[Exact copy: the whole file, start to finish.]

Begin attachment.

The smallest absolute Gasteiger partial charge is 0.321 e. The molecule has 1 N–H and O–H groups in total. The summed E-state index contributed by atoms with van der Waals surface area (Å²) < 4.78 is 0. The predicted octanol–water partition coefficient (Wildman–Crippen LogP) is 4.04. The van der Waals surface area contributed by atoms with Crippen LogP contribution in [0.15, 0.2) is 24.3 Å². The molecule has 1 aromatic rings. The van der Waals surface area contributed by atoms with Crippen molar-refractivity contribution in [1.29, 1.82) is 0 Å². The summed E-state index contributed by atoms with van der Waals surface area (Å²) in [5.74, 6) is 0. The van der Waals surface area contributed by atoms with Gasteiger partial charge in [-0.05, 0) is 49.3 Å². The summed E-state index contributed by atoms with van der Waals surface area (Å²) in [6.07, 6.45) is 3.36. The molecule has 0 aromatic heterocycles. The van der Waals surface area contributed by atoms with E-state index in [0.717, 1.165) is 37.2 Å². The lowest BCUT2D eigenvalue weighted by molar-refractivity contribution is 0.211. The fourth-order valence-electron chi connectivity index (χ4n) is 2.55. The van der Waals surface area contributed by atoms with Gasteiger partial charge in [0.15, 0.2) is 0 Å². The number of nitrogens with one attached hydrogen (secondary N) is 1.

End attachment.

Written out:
The smallest absolute Gasteiger partial charge is 0.321 e. The molecule has 1 N–H and O–H groups in total. The summed E-state index contributed by atoms with van der Waals surface area (Å²) < 4.78 is 0. The predicted octanol–water partition coefficient (Wildman–Crippen LogP) is 4.04. The van der Waals surface area contributed by atoms with Crippen LogP contribution in [0.15, 0.2) is 24.3 Å². The molecule has 1 aromatic rings. The van der Waals surface area contributed by atoms with Crippen molar-refractivity contribution in [1.29, 1.82) is 0 Å². The summed E-state index contributed by atoms with van der Waals surface area (Å²) in [5.74, 6) is 0. The van der Waals surface area contributed by atoms with Gasteiger partial charge in [-0.05, 0) is 49.3 Å². The summed E-state index contributed by atoms with van der Waals surface area (Å²) in [6.07, 6.45) is 3.36. The molecule has 0 aromatic heterocycles. The van der Waals surface area contributed by atoms with E-state index in [0.717, 1.165) is 37.2 Å². The lowest BCUT2D eigenvalue weighted by molar-refractivity contribution is 0.211. The fourth-order valence-electron chi connectivity index (χ4n) is 2.55. The van der Waals surface area contributed by atoms with Gasteiger partial charge in [0.15, 0.2) is 0 Å². The number of nitrogens with one attached hydrogen (secondary N) is 1.